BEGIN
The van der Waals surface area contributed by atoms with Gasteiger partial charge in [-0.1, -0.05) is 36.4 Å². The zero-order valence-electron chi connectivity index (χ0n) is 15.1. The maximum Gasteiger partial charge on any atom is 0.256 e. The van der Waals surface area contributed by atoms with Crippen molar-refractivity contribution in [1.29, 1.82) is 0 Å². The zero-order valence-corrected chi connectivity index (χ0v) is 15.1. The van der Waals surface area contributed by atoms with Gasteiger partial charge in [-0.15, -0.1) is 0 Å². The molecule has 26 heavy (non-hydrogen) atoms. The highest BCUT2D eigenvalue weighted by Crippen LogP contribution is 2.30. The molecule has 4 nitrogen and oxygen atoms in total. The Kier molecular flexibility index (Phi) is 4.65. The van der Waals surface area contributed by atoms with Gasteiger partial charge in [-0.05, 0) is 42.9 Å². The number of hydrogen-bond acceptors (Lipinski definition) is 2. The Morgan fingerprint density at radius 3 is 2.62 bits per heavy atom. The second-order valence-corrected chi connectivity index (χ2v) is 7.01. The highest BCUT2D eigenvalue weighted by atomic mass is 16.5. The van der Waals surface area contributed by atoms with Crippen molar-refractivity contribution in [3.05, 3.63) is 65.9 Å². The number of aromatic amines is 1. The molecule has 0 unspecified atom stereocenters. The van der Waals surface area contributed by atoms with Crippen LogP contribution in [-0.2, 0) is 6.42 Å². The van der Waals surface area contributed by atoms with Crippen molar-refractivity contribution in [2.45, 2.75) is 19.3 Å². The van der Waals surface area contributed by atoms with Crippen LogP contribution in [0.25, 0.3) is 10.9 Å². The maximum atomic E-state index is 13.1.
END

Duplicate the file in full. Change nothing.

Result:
The van der Waals surface area contributed by atoms with Gasteiger partial charge in [-0.1, -0.05) is 36.4 Å². The zero-order valence-electron chi connectivity index (χ0n) is 15.1. The maximum Gasteiger partial charge on any atom is 0.256 e. The van der Waals surface area contributed by atoms with Crippen molar-refractivity contribution in [1.29, 1.82) is 0 Å². The zero-order valence-corrected chi connectivity index (χ0v) is 15.1. The van der Waals surface area contributed by atoms with Gasteiger partial charge in [-0.15, -0.1) is 0 Å². The molecule has 26 heavy (non-hydrogen) atoms. The highest BCUT2D eigenvalue weighted by Crippen LogP contribution is 2.30. The molecule has 4 nitrogen and oxygen atoms in total. The Kier molecular flexibility index (Phi) is 4.65. The van der Waals surface area contributed by atoms with Gasteiger partial charge in [-0.05, 0) is 42.9 Å². The number of hydrogen-bond acceptors (Lipinski definition) is 2. The Morgan fingerprint density at radius 3 is 2.62 bits per heavy atom. The second-order valence-corrected chi connectivity index (χ2v) is 7.01. The highest BCUT2D eigenvalue weighted by atomic mass is 16.5. The van der Waals surface area contributed by atoms with Crippen molar-refractivity contribution in [3.05, 3.63) is 65.9 Å². The number of aromatic amines is 1. The molecule has 0 unspecified atom stereocenters. The van der Waals surface area contributed by atoms with Crippen LogP contribution in [-0.2, 0) is 6.42 Å². The van der Waals surface area contributed by atoms with Crippen molar-refractivity contribution in [2.45, 2.75) is 19.3 Å². The van der Waals surface area contributed by atoms with Crippen LogP contribution in [0.25, 0.3) is 10.9 Å². The maximum atomic E-state index is 13.1.